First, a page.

The COVID-19 pandemic has sparked an unprecedented economic crisis, during which tens of millions of Americans have relied on state and federal unemployment benefits as a lifeline of economic support. While unemployment programs are delivering billions of dollars of aid to families and the economy, the process of applying for and receiving that aid has been frustrating, with the millions seeking aid experiencing excruciating wait times at the hands of overwhelmed state systems. The TCF–New America pandemic unemployment insurance dashboard seeks to shed light on the impacts of and challenges facing this critical safety net.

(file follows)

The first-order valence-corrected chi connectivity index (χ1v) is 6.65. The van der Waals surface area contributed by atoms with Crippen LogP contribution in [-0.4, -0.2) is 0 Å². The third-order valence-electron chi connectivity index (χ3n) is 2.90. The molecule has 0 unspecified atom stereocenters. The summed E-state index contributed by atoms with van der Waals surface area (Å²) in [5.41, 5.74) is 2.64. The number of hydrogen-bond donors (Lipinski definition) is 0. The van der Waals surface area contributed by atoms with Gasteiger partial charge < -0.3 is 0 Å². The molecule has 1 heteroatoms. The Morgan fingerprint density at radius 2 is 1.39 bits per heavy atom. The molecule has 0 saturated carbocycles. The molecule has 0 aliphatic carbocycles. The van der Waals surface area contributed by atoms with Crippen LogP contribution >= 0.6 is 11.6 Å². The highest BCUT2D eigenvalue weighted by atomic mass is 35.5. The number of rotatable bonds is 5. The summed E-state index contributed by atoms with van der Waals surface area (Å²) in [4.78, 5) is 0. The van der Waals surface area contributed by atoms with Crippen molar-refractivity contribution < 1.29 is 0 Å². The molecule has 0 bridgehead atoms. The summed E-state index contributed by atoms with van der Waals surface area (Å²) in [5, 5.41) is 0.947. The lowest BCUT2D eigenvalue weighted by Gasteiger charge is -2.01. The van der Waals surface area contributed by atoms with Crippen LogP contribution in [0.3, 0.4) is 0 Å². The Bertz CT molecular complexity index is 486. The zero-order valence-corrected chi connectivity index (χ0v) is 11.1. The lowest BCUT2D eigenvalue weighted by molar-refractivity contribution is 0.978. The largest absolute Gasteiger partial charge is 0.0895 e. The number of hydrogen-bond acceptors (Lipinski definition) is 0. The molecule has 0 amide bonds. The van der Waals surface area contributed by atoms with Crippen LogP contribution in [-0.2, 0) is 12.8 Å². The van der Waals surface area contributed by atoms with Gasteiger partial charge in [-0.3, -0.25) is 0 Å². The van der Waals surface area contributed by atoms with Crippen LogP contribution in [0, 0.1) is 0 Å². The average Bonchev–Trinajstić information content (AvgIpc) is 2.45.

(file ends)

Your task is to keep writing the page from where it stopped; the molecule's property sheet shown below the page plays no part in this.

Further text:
Jump to: UI Claims for the Latest Week | Impacts of the end of $600/wk CARES Act Benefits | Payment Delays | Demographic Data | Benefit Payment Totals | Additional Details By State

How Many Americans Filed for Benefits This Week?

Figure 1 is a snapshot of how many Americans are newly out of work and filing for state unemployment benefits and federal pandemic unemployment assistance this week, and who remained unemployed and filed continued claims for state or federal benefits (continued claims lag behind by one week).

Figure 1


Figure 2 presents the total number of Americans filing a new or continued unemployment claim in the most recent week. It combines non-duplicated initial and continued claims for benefits in the major UI programs.

Figure 2

The total number of worker filing continued claims (not new applications) is below. State unemployment rolls have leveled off while the number of pandemic unemployment assistance claims has risen as states have gotten the program off of the ground.

Figure 3


How Many Workers Are in Danger of Losing CARES Act Benefits on July 26?